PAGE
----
Maurice Chenier said, “There’s a disparity in the charging because of the st the charging standards are different. Here in San Francisco. We have a real, real high charge standard, and they have selective prosecutions as opposed to, you have enough evidence to go forward, you need to go forward.”

Brooke Jenkins added, “So having been a prosecutor here for eight years, what I can tell you is San Mateo doesn’t mess around. They have, they have harsher penalties for crime in their county than we do here.”  She added, “We want to be sure that we are being the most equitable and fair that we can.  We want to rely on responsible alternatives to incarceration.  We should never be trying to copy or emulate some other county. But at the same time, again, we need to restore accountability to San Francisco.”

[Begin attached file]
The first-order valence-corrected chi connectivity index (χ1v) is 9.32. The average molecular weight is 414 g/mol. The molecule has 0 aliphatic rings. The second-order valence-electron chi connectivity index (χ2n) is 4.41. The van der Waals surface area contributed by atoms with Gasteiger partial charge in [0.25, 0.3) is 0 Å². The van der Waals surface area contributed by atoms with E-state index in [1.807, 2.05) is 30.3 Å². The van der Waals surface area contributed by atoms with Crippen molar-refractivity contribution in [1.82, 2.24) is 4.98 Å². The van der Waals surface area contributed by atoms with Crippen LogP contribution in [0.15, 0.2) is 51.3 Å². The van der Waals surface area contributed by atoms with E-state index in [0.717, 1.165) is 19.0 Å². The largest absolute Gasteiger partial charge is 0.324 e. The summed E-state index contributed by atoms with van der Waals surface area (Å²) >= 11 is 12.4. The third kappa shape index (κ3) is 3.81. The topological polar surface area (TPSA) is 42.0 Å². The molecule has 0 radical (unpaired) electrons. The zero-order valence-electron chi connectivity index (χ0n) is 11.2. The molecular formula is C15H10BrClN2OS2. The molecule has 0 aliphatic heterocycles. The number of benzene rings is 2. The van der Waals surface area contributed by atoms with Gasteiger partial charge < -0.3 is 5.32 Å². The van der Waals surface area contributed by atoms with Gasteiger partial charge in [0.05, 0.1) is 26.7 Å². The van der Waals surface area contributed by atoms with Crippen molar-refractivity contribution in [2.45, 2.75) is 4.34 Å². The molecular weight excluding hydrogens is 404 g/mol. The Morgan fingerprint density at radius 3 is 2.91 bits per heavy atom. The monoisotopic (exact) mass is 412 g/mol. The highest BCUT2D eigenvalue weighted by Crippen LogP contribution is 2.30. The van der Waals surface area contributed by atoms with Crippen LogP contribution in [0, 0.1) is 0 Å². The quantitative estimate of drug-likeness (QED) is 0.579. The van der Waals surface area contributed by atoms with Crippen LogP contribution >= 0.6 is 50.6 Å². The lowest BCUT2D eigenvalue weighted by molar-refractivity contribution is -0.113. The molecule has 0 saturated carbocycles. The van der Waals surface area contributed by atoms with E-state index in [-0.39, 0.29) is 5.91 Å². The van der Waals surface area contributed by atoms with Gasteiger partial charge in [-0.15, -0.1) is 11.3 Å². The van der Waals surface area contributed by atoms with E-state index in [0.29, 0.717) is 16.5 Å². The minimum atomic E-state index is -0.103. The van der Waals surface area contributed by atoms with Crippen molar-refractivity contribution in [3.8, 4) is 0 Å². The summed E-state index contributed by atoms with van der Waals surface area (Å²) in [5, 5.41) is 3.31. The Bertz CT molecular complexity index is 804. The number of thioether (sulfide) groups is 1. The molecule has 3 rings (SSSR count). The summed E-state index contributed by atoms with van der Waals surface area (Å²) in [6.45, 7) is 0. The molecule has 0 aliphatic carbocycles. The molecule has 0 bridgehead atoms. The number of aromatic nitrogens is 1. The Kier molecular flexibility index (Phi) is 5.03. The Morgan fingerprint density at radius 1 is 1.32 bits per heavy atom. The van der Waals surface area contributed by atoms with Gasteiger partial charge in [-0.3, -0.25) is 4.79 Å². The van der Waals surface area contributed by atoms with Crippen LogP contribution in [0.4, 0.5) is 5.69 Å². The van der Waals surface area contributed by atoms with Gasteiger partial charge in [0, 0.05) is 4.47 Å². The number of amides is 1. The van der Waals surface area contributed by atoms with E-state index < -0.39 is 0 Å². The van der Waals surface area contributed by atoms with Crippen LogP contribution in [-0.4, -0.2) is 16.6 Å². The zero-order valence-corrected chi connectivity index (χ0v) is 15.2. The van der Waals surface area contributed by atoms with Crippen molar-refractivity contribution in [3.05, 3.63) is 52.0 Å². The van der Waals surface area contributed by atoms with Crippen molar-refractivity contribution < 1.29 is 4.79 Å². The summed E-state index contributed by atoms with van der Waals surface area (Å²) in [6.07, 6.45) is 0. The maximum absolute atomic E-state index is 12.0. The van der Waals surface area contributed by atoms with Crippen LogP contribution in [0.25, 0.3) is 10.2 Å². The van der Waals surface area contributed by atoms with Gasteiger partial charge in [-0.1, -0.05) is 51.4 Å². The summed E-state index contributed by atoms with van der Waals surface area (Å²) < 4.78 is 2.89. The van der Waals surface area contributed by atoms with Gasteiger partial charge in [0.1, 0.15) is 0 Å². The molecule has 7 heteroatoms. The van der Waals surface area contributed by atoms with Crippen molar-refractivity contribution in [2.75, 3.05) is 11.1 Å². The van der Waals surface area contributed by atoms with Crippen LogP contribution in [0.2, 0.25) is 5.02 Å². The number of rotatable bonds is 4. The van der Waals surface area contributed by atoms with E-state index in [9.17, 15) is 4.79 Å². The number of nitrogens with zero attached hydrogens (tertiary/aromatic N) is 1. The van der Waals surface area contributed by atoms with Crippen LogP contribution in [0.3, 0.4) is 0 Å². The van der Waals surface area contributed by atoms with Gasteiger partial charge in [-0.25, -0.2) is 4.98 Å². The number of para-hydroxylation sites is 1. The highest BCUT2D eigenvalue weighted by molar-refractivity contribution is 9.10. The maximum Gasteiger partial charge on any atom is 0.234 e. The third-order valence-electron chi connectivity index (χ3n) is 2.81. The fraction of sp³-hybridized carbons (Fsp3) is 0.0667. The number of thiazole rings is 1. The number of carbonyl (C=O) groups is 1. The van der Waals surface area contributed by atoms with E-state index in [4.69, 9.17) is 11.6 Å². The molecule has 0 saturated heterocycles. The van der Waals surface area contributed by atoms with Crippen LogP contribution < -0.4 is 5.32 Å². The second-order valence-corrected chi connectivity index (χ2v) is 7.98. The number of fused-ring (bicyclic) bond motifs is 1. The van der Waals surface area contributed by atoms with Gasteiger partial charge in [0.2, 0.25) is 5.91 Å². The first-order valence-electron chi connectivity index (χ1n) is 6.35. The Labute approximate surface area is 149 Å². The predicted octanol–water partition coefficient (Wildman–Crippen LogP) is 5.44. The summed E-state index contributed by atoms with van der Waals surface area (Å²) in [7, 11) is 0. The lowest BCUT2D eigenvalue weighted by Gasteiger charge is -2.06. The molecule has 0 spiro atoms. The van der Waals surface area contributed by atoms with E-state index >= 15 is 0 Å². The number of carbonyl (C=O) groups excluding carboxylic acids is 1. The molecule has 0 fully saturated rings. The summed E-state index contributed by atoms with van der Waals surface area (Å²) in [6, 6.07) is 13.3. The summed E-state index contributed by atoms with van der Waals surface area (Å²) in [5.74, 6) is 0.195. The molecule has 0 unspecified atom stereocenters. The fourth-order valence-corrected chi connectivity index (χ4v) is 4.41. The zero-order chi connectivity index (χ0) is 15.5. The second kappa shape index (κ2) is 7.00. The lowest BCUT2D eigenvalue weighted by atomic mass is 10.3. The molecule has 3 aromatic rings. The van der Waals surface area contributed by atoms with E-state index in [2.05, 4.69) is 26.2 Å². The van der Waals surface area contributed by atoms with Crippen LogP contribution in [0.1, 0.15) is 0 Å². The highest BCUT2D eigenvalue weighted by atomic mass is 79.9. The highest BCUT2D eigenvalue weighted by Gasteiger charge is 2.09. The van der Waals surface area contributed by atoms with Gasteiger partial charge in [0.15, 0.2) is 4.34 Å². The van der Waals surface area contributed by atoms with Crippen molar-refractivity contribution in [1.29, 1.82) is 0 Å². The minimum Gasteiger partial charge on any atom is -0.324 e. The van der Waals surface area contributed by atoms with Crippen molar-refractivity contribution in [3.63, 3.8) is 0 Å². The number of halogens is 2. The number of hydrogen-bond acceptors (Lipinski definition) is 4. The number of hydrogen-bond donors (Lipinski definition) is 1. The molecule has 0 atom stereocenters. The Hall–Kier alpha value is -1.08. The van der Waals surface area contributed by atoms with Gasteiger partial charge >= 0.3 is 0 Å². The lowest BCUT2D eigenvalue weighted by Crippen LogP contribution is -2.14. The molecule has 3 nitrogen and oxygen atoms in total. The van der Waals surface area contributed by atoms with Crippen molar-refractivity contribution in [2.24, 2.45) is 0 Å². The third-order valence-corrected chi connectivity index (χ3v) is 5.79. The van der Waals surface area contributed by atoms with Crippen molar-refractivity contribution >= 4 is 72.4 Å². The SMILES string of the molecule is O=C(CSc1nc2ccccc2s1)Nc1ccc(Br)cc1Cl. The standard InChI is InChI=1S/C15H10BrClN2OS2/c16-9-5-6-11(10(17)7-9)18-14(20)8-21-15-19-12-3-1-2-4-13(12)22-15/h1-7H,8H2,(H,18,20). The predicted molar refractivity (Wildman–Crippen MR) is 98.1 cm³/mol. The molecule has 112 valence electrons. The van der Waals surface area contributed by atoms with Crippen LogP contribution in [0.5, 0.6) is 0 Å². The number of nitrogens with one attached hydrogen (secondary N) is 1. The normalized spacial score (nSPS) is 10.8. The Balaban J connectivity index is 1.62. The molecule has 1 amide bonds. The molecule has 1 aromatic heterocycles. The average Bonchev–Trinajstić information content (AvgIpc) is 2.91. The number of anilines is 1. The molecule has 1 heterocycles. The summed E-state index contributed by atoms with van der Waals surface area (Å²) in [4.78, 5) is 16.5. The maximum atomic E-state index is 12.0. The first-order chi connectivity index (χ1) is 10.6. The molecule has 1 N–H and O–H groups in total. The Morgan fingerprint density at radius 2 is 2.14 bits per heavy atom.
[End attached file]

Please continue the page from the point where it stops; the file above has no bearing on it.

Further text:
Joe Alioto Veronese, “This is a more optimistic place to come commit a crime.  It is.  You can walk into a Walgreens and steal whatever you want and walk out and not be prosecuted. That’s happening today. You can grope women all over this city. And the only time you’re going to get arrested is when you make a news article about it. Women are fending for themselves in this city. This is bad.”

He said, “And yes, crime is up in the last four months, by the way. And you know why crime is not up in San Mateo or Marin or just jump over the wall from the marina into the Presidio because they don’t tolerate it. Two words. It’s leadership and action. Those are the two words. Leadership, action. That’s what we need from a DA.”